Information And Communication Technologies In Health Care Service

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A case study exploring elements within the use and possible future use of Internet and mobile technologies for health service delivery

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Information And Communication Technologies In Health Care Service

  1. 1. Information and communication technologies in health care service delivery <br />
  2. 2. An exploratory study<br />
  3. 3. Acknowledging that technology as used in healthcare service delivery is a social-technical system<br />
  4. 4. A case study exploring elements within the use and possible future use of Internet and mobile technologies for health service delivery<br />
  5. 5. Service sector under scrutiny -midwifery service delivery<br />
  6. 6. Midwifery health service sector was chosen: Why?<br />Users of midwifery service are well women who receive relatively standardised care for a clearly defined period of time.<br />Data collection does not interfere with service delivery as semi-structured interview data is collected after the healthcare service encounter.<br />Women ~15 – 45 are likely to be active users of new technologies compared with other groups of people receiving healthcare.<br />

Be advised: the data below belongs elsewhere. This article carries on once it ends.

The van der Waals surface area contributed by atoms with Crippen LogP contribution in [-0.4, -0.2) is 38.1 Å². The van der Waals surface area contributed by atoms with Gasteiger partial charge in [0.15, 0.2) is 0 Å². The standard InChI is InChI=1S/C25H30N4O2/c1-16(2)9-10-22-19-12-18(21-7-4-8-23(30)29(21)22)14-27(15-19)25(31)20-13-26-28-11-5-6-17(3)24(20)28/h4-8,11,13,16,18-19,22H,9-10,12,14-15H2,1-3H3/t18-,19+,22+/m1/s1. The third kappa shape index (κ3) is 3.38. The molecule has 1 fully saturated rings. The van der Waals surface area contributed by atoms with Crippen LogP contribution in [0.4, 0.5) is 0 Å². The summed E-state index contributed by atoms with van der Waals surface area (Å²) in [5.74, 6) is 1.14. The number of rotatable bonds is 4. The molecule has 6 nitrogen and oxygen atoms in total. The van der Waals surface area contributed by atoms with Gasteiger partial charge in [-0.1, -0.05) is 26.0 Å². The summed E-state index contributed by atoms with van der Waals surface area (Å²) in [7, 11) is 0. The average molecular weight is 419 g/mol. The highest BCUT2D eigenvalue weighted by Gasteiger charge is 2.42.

7. 7. Why (continued)<br />Midwives practice in clinics and birthing centres/hospitals and women’s homes, therefore it is a mobile service setting and mobility presents a challenge.<br />Different generational populations have different perceptions and expectations. Current service users are predominantly ‘generation Y’ (~18 – 32) but ‘generation Z’ (0 – 18) are now reaching childbearing age and are the first generation to be termed ‘digital natives’. Marketers of products and services are heeding these generational differences.<br />
  8. 8. Time frame under scrutiny (~40 weeks, women care at ~6 weeks post conception )<br />
  9. 9. Players<br />
  10. 10. Guiding questions<br />What are the current assets and actions (use) of technology of both groups?<br />Current every-day assets and actions and also<br />Within the defined setting<br />What are the initial perceptions, attitudes and feelings of consumers (women) and health care professionals (midwives) regarding the value of using the Internet and mobile technology?<br />What are the barriers (perceived or otherwise) and facilitators to acceptance of these technologies?<br />
  11. 11. (continued)<br />Are there time saving efficiencies?<br />Are there perceived risks?<br />Are there perceived benefits?<br />Can current information and communication technologies enhance the service delivery process?<br />If so, how?<br />